Nearly three years ago, Maryland embarked on a noble experiment to simultaneously hold down the cost of health care while improving quality and the patient experience. Building upon Maryland's 40-year history of innovation in health care financing, this new agreement with the federal government has created a platform for hospitals to partner in new ways with each other, with other providers and with the communities they serve.
Although performance in the first two full years operating under this new "waiver" has been positive, challenges remain. As the state and federal governments contemplate the next steps, there are particular concerns facing Maryland's academic health systems that should be addressed.
Maryland has long been a leader in biomedical research and discovery. Our two academic medical centers are national and international powerhouses, bringing in more than $1 billion in research funding annually. The National Institutes of Health and the explosion in private biopharma activity in Montgomery County and increasingly in Baltimore City are further testament to Maryland's place in this discovery ecosystem. These investments have resulted in breakthrough treatments and fundamental new understandings of basic physiologic processes. As the state pursues the laudable goals of the new waiver and controlling the total cost of care, we must be careful that the effort is designed so as not to disrupt progress in biomedical discovery and innovation.
There is no doubt that our health care system can and must become more efficient. The new waiver has encouraged hospitals to think outside their walls and to partner with other health care providers and the communities they serve to prevent readmissions, improve quality and ultimately to improve the health of the community. Hospital readmission rates have fallen as have health care associated complications. Patients suffering from chronic disease are now more often treated in the community, and patient satisfaction has begun to show improvement. Hospitals plan to strengthen and expand these partnerships with community providers.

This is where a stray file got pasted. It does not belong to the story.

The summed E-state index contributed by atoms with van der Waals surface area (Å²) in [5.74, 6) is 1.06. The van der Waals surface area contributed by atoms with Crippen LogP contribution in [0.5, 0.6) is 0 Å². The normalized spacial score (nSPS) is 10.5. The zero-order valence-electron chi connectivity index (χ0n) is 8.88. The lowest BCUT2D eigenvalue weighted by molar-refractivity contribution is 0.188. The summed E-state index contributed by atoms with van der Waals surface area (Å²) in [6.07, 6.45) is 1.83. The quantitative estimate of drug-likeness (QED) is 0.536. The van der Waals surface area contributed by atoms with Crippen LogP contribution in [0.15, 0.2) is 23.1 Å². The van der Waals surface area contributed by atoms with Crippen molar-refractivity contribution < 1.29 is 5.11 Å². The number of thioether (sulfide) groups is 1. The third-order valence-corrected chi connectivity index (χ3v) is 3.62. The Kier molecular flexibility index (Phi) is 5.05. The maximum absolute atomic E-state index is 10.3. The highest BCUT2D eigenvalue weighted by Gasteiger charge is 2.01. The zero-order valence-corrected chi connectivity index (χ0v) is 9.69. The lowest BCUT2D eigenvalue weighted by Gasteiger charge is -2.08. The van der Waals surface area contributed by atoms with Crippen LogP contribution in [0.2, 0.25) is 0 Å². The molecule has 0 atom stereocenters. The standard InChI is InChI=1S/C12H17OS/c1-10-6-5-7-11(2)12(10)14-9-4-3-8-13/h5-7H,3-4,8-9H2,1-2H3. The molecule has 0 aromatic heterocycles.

The Global Budget Revenue system, a total cap on spending that was implemented as part of the new waiver, has created very strong incentives for hospitals to achieve these goals. Unfortunately, some have suggested that these same incentives make it more difficult for clinician scientists to advance new cures and therapies.
Examples of these innovations include new approaches to cardiac care, such as minimally invasive surgical procedures that repair heart valves without removing the old damaged ones and surgically implanted pumps to help heart failure patients. This discovery also extends to what is referred to as precision or individualized medicine in which physicians can more accurately diagnosis and treat diseases like cancer or neurological disorders tailored to genetic and other characteristics of each patient. In the short run, these types of innovations are likely to add costs to the system, but in the long run, the return will be in lives saved and costs avoided.
These types of efficiencies include Johns Hopkins' partnership with Anne Arundel Medical Center to propose a new cardiac surgery program where patients already treated there can remain in a lower cost setting closer to home, creating capacity at Johns Hopkins Hospital for the sickest cardiac patients requiring more complex highly specialized care. UMMS has a partnership with Prince George's Regional Medical Center that provides similar benefits for patients in that community. This follows the pattern of many other critical services that are developed and refined at academic centers, then expanded to other delivery sites as they are determined to be safe, cost-effective and in the best interests of patients.
By the end of this year, Maryland must submit a blueprint to the federal government for the next phase of the waiver. Without a doubt, it must include plans to enhance patient care and create mechanisms to improve care coordination for Maryland's sickest patients. At the same time, however, it must be designed so as to permit our academic medical centers to thrive in the global market for innovation. The state health regulatory commissions — the Health Services Cost Review Commission and the Maryland Health Care Commission — and the Maryland Department of Health and Mental Hygiene must act wisely in all of these areas to preserve what is good about the state's health system and at the same time allow it to innovate and evolve.
John M. Colmers is a senior vice president at Johns Hopkins Medicine and a member of the Health Services Cost Review Commission; his email is email@example.com.